The elephant behaves differently when it is hungry or tired. And so do we. Think about when you were tired and hungry at the end of the day. Were you kind to others, or more judgemental? 

    The elephant might be very timid when brought up in a harsh circus. It might be overbearing brought up in the wild. It might be more curious about people than other elephants.  Sometimes it feels like playing and sometimes it just wants to sleep. And sometimes, it doesn't sleep even when it's tired. 
    Just the same for us. Some childhood incidents might shape our personalities for life. There are some things we are just interested in and some things we just aren't. We trust strangers with lower voices. We think better-looking people are smarter. We jump to conclusions. And we might not even understand ourselves that well - sometimes happiness is selfishness, and yet sometimes happiness is from altruism.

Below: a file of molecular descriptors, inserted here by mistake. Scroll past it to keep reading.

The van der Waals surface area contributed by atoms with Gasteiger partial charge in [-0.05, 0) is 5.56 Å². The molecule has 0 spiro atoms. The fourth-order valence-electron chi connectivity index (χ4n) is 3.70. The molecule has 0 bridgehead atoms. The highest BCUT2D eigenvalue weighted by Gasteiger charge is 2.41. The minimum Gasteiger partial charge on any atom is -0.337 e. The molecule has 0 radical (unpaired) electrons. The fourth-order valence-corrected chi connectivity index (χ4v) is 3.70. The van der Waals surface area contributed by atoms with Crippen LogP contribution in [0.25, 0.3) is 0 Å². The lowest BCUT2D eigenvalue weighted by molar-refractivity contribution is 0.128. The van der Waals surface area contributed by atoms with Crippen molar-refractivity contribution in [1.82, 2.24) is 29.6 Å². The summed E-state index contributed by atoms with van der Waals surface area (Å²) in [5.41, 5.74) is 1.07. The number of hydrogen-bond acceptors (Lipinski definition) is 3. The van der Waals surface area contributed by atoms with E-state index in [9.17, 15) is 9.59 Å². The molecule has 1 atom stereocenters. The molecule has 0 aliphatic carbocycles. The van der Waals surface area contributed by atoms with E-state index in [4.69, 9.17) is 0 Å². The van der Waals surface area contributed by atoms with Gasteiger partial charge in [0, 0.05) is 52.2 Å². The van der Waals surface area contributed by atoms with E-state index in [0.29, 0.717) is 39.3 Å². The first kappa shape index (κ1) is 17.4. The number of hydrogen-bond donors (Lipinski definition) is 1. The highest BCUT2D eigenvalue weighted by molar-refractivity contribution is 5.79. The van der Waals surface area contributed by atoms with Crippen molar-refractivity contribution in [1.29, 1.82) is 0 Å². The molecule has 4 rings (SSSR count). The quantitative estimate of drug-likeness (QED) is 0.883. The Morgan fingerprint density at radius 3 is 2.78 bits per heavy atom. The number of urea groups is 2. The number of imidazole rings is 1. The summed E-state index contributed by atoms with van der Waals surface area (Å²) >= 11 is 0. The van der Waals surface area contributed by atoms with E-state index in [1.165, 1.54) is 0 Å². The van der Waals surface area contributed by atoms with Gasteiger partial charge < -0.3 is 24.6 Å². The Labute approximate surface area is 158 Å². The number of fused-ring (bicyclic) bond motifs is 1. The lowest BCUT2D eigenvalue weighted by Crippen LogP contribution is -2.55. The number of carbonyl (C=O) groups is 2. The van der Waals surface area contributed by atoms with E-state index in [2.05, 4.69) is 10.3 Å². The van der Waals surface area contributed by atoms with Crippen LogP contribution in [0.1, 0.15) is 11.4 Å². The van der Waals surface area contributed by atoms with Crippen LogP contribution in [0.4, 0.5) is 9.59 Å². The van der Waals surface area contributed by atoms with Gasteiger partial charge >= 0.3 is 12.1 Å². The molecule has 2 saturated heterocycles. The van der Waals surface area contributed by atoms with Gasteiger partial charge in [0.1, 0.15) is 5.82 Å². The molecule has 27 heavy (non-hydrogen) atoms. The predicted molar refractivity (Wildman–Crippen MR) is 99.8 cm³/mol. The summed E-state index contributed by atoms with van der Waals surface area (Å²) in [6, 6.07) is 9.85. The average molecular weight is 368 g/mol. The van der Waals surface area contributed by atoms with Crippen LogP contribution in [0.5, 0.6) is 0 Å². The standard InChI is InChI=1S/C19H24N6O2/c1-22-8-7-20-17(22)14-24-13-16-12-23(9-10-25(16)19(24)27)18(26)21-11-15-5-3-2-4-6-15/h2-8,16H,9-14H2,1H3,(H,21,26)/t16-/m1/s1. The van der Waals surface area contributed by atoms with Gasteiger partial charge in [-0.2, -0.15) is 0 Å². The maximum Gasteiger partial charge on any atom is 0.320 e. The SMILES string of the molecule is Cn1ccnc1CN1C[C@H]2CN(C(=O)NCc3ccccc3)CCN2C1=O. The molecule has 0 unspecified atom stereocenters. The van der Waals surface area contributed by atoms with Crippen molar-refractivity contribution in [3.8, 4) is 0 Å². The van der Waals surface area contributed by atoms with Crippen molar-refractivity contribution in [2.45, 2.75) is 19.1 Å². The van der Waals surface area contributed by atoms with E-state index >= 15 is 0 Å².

• find it very difficult to direct the elephant to do something different. The elephant might rush to its left, where just taking a few steps brings it to a beautiful clump of trees and vegetation. Yet the rider can see that if they went right, even though the distance is longer, there is a much bigger forest, a far bigger reward if the elephant can just walk more to begin with.

It’s not that the rider cannot control the elephant. It’s that the elephant experiences so many things unconscious to the rider, and all these combine to influence how the rider thinks about things. Imagine how you feel if you are a rider on a big elephant, and it starts running away in fear. Would you not feel fear yourself? And this is how it works. The unconscious influences the conscious, and you then explain it as if you made the decision. Except you didn't. The rider merely explained what had happened.